Seeing it in real life: Church’s The Icebergs

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Awhile back (and by “awhile back” I mean “over a year ago”) I wrote an art blog of Frederic Edwin Church’s beautiful painting called The Icebergs (check out the blog here… I”ll wait.)

I won’t bore you with the specs again (I’ll be boring you with other ways now), but seeing it in person I realized what the specs actually mean.

 

The Icebergs, it turns out, is a really, really big painting.

Not the largest I’ve seen for sure (a Rembrandt holds that record), but nevertheless this is a very large painting.  That’s something that you don’t get from seeing it on the internet or in a book: the sheer size of some of these paintings.

Seeing it in person, and it being such a large painting, you really get the sense that someone painted this.  I mean, of course someone painted it. But you begin to drop the idea that these are all just pictures in a book, that someone put their love, their passion and their faith into their work.

For one, you can see where the individual strokes are, and also the age of a work when you look at it in person.  You can see the cracks in the paint, and wonder if they will ever separate further:

Most books and sites aren’t going to show you levels of detail like this, and when you see the cracks you start to understand that this wasn’t just painted yesterday.  You see that this was painted (from the time of this posting) nearly one hundred and fifty years ago.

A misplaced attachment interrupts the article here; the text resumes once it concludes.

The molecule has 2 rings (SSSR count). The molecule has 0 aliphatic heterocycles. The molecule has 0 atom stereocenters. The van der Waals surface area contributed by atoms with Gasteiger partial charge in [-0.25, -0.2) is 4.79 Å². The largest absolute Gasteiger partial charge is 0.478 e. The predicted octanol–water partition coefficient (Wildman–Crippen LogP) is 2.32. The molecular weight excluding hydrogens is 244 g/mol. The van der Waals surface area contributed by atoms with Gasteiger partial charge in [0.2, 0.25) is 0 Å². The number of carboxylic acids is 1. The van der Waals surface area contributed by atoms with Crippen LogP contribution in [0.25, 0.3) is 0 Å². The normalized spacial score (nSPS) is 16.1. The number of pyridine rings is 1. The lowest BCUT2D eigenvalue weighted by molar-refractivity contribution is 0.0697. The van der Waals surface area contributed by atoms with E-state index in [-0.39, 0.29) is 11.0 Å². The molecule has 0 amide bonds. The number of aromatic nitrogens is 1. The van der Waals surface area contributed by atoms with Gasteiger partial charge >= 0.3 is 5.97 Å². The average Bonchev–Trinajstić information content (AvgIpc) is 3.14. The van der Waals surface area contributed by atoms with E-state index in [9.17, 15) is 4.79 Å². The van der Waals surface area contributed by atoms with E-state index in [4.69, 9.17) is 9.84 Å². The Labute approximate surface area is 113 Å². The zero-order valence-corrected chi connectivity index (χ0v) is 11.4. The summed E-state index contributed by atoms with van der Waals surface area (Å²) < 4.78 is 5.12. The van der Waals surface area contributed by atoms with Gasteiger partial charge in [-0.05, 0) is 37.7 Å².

You can also see Church’s styles and techniques vary even in the same painting. Where there is intricate detail in the remnants of the ship, including the twisted wood fibers and canvas:

In other areas his technique is very loose, very fast, and almost playful:

He’s also able to add close-up details, such as this band of blue in the ice:

While he still offers the distant icebergs:

Between the two, he builds fantastic drama in the ice, in the ship, and in the overall piece.  He marries the subtle with the overt, the bright with the dark, and the traditional with the unusual, brilliantly.

My favorite part of all is the ice cave structure and the rocks. There is a mystery here for us to consume, and Church’s use of color leads us into it. Up close, in real life, you can see Church’s individual strokes, some strict and some loose, that give us a beautiful, yet almost ominous scene:

But most of all, I take from my visit one single, important thing as an artist.  One hundred and fifty years after it was painted, an artist like me can stand in front of this massive piece of art and see this:

One hundred and fifty years later someone stands in front of Church’s art, and his name lives on with it.

As an artist, I can’t do much better than people standing in front of my art, appreciating it, long after I’m gone. Then turning around and sharing my work, and my name, with the world.

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